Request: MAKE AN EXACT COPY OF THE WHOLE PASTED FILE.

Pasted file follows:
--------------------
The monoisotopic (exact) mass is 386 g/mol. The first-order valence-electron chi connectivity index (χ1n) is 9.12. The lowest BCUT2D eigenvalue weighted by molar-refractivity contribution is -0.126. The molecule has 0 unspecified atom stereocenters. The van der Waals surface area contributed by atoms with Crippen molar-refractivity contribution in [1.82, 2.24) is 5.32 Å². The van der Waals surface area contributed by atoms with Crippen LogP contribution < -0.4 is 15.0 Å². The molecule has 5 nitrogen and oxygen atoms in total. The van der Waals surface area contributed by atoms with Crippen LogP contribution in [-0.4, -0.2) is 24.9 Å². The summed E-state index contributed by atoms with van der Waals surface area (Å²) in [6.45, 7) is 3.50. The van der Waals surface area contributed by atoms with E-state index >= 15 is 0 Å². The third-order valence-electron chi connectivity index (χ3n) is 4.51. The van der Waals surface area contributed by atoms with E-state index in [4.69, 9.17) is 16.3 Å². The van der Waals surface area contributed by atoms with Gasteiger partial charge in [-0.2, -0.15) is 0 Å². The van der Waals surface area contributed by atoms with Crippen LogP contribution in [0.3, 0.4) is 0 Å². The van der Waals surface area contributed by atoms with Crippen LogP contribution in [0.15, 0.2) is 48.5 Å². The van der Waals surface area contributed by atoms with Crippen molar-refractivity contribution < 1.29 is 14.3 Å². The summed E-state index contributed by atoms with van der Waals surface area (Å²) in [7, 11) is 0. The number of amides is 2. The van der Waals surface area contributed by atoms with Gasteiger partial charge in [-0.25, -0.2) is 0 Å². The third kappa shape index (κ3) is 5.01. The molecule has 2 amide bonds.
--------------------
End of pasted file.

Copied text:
The monoisotopic (exact) mass is 386 g/mol. The first-order valence-electron chi connectivity index (χ1n) is 9.12. The lowest BCUT2D eigenvalue weighted by molar-refractivity contribution is -0.126. The molecule has 0 unspecified atom stereocenters. The van der Waals surface area contributed by atoms with Crippen molar-refractivity contribution in [1.82, 2.24) is 5.32 Å². The van der Waals surface area contributed by atoms with Crippen LogP contribution < -0.4 is 15.0 Å². The molecule has 5 nitrogen and oxygen atoms in total. The van der Waals surface area contributed by atoms with Crippen LogP contribution in [-0.4, -0.2) is 24.9 Å². The summed E-state index contributed by atoms with van der Waals surface area (Å²) in [6.45, 7) is 3.50. The van der Waals surface area contributed by atoms with E-state index >= 15 is 0 Å². The third-order valence-electron chi connectivity index (χ3n) is 4.51. The van der Waals surface area contributed by atoms with E-state index in [4.69, 9.17) is 16.3 Å². The van der Waals surface area contributed by atoms with Gasteiger partial charge in [-0.2, -0.15) is 0 Å². The van der Waals surface area contributed by atoms with Crippen LogP contribution in [0.3, 0.4) is 0 Å². The van der Waals surface area contributed by atoms with Crippen LogP contribution in [0.15, 0.2) is 48.5 Å². The van der Waals surface area contributed by atoms with Crippen molar-refractivity contribution < 1.29 is 14.3 Å². The summed E-state index contributed by atoms with van der Waals surface area (Å²) in [7, 11) is 0. The number of amides is 2. The van der Waals surface area contributed by atoms with Gasteiger partial charge in [-0.25, -0.2) is 0 Å². The third kappa shape index (κ3) is 5.01. The molecule has 2 amide bonds.